Of course, little Will was special. Not only did he have a tumor in his brain in an inoperable location, as do most AT/RT patients. He also had tumor growth in his soft tissue (thigh), skin (shoulder “birthmark”), and bone (right femur). Clearly, this made his treatment even more challenging for his caregivers. Palliative care could have been an option, and no one would have challenged or questioned the decision, considering the advancement of the disease. But this was not part of Will’s plan. He had a story to tell and needed time to share it.


For five months, Will endured five rounds of chemotherapies, four surgeries, countless MRIs, cat scans, and a myriad of tests. After two rounds of chemotherapy, he was able to rid himself, nearly entirely, of the tumor that was located in his brain. However, that pesky tumor is his right thigh was a little more persistent. Despite the chemo, it only slightly responded at first, and then quickly started growing back again in December. In January, it was decided that Will’s right leg would be amputated. Prior to the surgery, the family planned one last body and brain scan to make sure that the only evidence of disease would be in his leg. What they found, however, shook all those involved to their core. The tumor in Will’s leg had grown so much that it eventually broke the femur in his leg. It appeared as though that break caused cancer cells to travel to his lungs and stomach. The disease had quickly gotten out of control. Because AT/RT is virtually chemo-resistant, there were little options left for Will. On February 2nd, Will was placed on hospice. He passed away five days later on February 6, 2009, eight days shy of his seven-month birthday.


Will Hladun wasn’t born famous, but achieved fame by the time he had reached six months of age. He didn’t ask to be famous; he didn’t desire to be known. He didn’t strive to change people’s lives or change how people treated each other. Yet, in his short life, he managed to do all of these things.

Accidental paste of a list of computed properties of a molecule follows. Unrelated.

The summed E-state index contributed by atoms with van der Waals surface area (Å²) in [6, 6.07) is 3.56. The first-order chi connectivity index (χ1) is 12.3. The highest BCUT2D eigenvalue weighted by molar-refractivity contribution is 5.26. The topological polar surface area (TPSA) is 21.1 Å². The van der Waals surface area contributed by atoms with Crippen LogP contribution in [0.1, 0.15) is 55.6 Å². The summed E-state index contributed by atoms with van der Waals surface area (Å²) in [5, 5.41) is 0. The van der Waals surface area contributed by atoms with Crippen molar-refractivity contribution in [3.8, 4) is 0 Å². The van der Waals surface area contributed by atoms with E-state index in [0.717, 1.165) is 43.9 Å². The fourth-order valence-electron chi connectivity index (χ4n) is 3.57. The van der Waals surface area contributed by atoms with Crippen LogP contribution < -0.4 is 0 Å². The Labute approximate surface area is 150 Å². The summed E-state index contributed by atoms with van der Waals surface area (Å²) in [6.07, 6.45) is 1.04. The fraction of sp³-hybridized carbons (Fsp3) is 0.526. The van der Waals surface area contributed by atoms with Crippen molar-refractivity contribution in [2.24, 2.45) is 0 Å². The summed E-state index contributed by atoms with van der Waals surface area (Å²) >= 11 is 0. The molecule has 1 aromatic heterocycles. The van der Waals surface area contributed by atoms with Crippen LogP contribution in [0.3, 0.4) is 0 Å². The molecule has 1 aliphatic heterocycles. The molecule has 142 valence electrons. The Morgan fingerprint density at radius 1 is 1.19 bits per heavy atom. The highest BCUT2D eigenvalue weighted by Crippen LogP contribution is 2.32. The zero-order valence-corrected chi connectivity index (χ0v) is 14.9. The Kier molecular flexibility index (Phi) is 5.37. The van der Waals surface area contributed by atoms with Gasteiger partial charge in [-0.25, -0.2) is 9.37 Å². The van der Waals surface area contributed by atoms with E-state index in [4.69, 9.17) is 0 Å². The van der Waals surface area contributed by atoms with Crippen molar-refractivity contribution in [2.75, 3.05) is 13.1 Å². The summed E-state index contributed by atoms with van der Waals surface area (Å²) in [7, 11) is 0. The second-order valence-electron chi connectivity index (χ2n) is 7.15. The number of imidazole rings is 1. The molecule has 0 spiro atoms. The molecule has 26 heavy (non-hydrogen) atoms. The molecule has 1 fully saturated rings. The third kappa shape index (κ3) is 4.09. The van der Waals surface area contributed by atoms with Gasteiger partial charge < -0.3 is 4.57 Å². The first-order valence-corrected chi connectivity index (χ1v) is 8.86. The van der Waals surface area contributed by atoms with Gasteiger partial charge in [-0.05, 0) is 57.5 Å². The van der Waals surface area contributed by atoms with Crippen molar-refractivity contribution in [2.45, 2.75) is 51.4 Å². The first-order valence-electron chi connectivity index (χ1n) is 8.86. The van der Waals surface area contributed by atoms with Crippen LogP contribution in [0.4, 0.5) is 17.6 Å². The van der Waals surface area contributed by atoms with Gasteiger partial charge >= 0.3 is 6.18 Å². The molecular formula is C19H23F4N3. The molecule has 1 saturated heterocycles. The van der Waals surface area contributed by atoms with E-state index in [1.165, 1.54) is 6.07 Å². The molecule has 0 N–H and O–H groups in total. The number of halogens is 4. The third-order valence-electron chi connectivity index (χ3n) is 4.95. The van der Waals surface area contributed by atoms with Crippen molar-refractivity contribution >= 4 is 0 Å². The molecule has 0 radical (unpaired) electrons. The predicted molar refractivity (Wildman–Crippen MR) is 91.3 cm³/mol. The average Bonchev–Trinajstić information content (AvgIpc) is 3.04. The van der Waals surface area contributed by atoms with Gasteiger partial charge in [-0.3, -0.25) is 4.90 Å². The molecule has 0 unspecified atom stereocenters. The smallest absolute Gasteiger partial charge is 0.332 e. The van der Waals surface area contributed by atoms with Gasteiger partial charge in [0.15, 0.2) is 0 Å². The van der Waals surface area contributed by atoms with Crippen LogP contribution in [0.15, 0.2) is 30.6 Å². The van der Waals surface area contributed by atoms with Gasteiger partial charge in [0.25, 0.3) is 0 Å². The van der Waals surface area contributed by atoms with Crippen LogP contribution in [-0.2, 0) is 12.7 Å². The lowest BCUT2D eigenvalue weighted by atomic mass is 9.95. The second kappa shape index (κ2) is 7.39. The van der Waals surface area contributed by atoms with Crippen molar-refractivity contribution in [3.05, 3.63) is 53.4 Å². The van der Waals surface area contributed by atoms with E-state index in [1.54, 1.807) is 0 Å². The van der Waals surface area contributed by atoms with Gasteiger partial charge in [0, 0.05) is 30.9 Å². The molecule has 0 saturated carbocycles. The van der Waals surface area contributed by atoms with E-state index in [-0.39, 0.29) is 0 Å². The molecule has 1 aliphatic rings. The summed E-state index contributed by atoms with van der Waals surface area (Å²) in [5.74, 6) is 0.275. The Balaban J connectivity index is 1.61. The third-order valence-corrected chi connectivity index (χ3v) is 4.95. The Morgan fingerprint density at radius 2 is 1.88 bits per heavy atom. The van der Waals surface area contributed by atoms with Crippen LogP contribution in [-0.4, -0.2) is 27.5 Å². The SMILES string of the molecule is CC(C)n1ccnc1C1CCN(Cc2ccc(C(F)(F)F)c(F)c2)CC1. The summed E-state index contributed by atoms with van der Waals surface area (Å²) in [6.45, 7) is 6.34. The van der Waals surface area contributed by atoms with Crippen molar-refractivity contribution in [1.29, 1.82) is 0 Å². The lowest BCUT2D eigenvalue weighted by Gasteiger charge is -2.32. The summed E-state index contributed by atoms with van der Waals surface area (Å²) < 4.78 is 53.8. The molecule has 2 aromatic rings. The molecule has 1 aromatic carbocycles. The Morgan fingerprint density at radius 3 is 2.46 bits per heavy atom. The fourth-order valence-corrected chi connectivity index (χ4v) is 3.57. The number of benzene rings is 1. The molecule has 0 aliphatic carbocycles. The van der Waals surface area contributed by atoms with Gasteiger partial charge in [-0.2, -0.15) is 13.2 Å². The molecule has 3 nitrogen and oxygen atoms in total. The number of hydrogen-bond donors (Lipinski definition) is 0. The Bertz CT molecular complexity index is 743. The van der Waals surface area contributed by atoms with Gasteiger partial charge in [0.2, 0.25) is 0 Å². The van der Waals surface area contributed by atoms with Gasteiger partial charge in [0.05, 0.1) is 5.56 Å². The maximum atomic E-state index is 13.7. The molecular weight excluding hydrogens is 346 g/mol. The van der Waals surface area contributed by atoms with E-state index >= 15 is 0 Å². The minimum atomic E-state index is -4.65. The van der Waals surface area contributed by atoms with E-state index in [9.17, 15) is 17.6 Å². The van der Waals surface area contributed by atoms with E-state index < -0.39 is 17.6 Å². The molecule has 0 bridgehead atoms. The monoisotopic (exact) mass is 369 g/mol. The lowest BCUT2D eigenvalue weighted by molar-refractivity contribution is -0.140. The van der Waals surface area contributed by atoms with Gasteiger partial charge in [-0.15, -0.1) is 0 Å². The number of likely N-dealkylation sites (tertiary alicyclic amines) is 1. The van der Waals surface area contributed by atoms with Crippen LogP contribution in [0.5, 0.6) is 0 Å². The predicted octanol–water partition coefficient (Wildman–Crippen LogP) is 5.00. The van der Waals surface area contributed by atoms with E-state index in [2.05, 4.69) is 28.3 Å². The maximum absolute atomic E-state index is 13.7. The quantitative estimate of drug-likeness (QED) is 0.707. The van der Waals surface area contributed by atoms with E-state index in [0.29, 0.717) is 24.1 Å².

But Will also didn’t ask to get cancer. He didn’t pick the nearly incurable kind that afflicted him. He didn’t want to be poked with needles and deal with multiple surgeries. That too was thrust upon him from the day he was born.


Yet the accomplishments of Will’s life and the disease that lived within him were inseparably linked, and represented who he was. He could have been just another baby and his mother and father would have lived happily ever after. But that didn’t happen. Instead, he became our Brave Will, and for that, we will be eternally grateful.

What does it mean to have Will Power?


To not take for granted the joys you have in life?

To treasure the smallest, sometime inconsequential,

gifts that you have obtained in your life?


To realize that the worst of times may not be as bad as they seem?

To not sweat the small stuff?

To us, Will Power is all of these and so much more. When Will was battling cancer, there were constant reminders of the effect that Will’s life had on people all over the world. Letters received from five continents, fifteen different countries, and nearly every state in the United States told stories of how people viewed life differently because of Will.

They told of how they had become a better parent, a better sibling, a better son or daughter, a better friend, or a better colleague because of the lessons that Will taught.

They told of how that trip to the doctors that they dreaded wasn’t going to be so bad after all.

They told of how the uncomfortable conversation with a colleague at work wasn’t so bad after all.

They told of how that spilled milk at dinner by a child was simply wiped away with little fuss made.

They told of how they hugged their little girl a little tighter at night. They told of how they spent those extra few minutes catching up with their mom on the phone.

That’s what Will Power is to us…the power of one little baby to forever change the way you live your life.